## PrepTest 79, Game 2, Setup

### Transcript

Six park rangers, J, K, L, M, O, and P, are each to be assigned to monitor one of three areas, area 1, area 2, and area 3, in a national park. At least one ranger, but not more than three, is assigned to each area. The assignment must conform to the following conditions. M is assigned to area 3, neither O nor P is assigned to area 1, L is assigned to the same area as either K or M, but not to the same area as both.

If O is assigned to area 2, then J is assigned to the same area as K. Otherwise, J is assigned to a different area than K. So we have six park rangers, and we are trying to assign them to three different areas. We are not concerned with order here, so this is not a linear game. We are dealing with a grouping game here.

We're just trying to figure out which rangers can go into which group. So that's our primary focus. So let's make sure we have a good grasp of the variables. We have our rangers, J, K, L, M, O, and P. And they're gonna be distributed into three areas, 1, 2, and 3. Now we have some minimum and maximums here.

Each area's gonna have at least one ranger. And each area can have a maximum of three rangers. So we can't have more than three rangers in a particular area. And each area has to have at least one ranger, and the passage also tells us that every ranger is assigned. So we're clear on how our variables are going to interact with the diagram, or the rangers are going to interact with the areas.

So if we sketch out a diagram, this is what it would look like. So even though we're not dealing with a linear game, we can still sort of chart out our groups here. So we have area 1, 2, and 3, and then our variable set that will be distributed into that. Now, let's look at our rules.

Rule number 1, M is assigned to area 3. Always really great rules when they just tell you where something goes. So we can go ahead and just plug that into our diagram. Rule number 2, neither O nor P is assigned to area 1. Also great rules when they tell you what can't go somewhere. So we're not gonna have P or O going in area 1.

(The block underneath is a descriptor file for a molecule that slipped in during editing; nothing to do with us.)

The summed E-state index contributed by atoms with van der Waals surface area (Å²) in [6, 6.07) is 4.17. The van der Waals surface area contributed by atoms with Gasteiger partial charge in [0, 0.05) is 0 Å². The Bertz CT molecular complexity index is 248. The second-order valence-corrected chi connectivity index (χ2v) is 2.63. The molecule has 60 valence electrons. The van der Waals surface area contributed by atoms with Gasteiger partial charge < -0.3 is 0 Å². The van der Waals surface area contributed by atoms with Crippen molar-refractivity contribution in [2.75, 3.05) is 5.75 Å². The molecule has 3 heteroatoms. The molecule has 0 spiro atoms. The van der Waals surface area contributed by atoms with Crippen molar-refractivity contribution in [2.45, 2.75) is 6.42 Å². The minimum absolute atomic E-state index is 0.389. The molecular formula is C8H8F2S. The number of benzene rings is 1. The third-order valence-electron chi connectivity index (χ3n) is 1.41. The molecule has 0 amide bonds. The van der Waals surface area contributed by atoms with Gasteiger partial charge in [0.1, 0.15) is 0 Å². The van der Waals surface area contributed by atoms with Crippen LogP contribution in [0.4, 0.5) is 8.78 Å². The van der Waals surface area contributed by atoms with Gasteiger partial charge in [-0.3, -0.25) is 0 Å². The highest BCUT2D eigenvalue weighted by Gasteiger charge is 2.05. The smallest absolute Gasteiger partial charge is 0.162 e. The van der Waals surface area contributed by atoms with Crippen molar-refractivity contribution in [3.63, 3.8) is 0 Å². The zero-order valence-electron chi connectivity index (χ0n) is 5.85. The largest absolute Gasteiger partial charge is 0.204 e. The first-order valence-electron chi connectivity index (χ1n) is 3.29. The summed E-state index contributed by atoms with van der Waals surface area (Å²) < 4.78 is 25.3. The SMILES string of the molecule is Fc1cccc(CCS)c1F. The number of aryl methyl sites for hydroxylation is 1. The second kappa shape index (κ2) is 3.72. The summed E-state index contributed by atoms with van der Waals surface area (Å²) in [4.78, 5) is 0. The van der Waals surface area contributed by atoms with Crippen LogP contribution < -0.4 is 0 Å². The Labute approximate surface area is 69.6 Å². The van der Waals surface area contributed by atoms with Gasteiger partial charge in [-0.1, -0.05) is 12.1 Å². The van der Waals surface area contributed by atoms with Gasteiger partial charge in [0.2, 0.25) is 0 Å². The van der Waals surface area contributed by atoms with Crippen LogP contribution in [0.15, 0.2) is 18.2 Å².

Rule number 3, L is assigned to the same area as K or N, but not both. So when we look at our final arrangement, we're gonna have, in one of the areas, either L or K, or either L or M, or L or K. But we will never have all those variables together. So we can never have an instance where we have L, M, and K in the same area. So L pairs with one or the other, but not both.

Then rule number 4 says, if Olsen is assigned to area 2, then J is assigned to the same area as K. Otherwise, so when O is not assigned to area 2, J is assigned to a different area than K. So this is a conditional here. Whenever we have O in 2, J and K are going to be assigned to the same area.

Now, this means the same area as each other, not the same area as O. So this does not mean that we're gonna have O in 2 and then J and K in 2. It means that if O is in 2, wherever J and K go, they need to go to the same area together. Now, if O is not assigned to 2, so in theory, that would be being assigned to 1 and 3, but we have a rule that already tells us that O cannot be assigned to 1.

So if O is not assigned to 2, that means that O is assigned to 3. In that instance, J and K cannot be in the same area. So if O is in 3, then J and K must be sort of spread out between the other areas, but both those variables cannot be in the same area. So understanding the conditional nature of these rules and sort of the implications of the JK sequence, or the JK sort of occurrence block that happens here, is important.

All right, so now we have our master diagram, there are not many inferences that we can get here. There's not much that we can really plug into our diagram here, so this is what we're going to end up with. It's good information to help us navigate through the questions.